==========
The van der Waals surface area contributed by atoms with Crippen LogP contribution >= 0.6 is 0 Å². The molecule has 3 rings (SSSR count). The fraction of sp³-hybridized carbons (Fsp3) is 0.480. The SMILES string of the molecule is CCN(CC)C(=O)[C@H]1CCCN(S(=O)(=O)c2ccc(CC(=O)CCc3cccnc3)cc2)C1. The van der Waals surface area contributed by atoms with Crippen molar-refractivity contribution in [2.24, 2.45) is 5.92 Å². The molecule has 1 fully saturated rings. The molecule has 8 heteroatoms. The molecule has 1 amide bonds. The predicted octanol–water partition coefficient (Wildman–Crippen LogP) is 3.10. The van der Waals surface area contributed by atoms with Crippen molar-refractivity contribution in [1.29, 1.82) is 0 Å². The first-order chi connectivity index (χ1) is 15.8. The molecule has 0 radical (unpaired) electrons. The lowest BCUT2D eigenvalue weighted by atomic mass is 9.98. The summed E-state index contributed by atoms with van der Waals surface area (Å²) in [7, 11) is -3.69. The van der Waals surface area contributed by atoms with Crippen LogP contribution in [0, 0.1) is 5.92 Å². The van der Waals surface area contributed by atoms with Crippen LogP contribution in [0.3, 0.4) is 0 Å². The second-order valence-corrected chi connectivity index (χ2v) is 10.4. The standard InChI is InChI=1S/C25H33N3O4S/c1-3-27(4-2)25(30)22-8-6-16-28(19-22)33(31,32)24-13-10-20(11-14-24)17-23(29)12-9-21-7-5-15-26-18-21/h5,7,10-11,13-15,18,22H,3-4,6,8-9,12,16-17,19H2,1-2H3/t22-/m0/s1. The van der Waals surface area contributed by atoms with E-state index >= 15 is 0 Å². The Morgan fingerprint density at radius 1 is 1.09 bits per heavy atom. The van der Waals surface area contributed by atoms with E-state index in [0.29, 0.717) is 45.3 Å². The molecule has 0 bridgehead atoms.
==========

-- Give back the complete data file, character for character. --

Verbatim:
The van der Waals surface area contributed by atoms with Crippen LogP contribution >= 0.6 is 0 Å². The molecule has 3 rings (SSSR count). The fraction of sp³-hybridized carbons (Fsp3) is 0.480. The SMILES string of the molecule is CCN(CC)C(=O)[C@H]1CCCN(S(=O)(=O)c2ccc(CC(=O)CCc3cccnc3)cc2)C1. The van der Waals surface area contributed by atoms with Crippen molar-refractivity contribution in [2.24, 2.45) is 5.92 Å². The molecule has 1 fully saturated rings. The molecule has 8 heteroatoms. The molecule has 1 amide bonds. The predicted octanol–water partition coefficient (Wildman–Crippen LogP) is 3.10. The van der Waals surface area contributed by atoms with Crippen molar-refractivity contribution in [1.29, 1.82) is 0 Å². The first-order chi connectivity index (χ1) is 15.8. The molecule has 0 radical (unpaired) electrons. The lowest BCUT2D eigenvalue weighted by atomic mass is 9.98. The summed E-state index contributed by atoms with van der Waals surface area (Å²) in [7, 11) is -3.69. The van der Waals surface area contributed by atoms with Crippen LogP contribution in [0, 0.1) is 5.92 Å². The van der Waals surface area contributed by atoms with Crippen LogP contribution in [0.3, 0.4) is 0 Å². The second-order valence-corrected chi connectivity index (χ2v) is 10.4. The standard InChI is InChI=1S/C25H33N3O4S/c1-3-27(4-2)25(30)22-8-6-16-28(19-22)33(31,32)24-13-10-20(11-14-24)17-23(29)12-9-21-7-5-15-26-18-21/h5,7,10-11,13-15,18,22H,3-4,6,8-9,12,16-17,19H2,1-2H3/t22-/m0/s1. The van der Waals surface area contributed by atoms with E-state index >= 15 is 0 Å². The Morgan fingerprint density at radius 1 is 1.09 bits per heavy atom. The van der Waals surface area contributed by atoms with E-state index in [0.29, 0.717) is 45.3 Å². The molecule has 0 bridgehead atoms.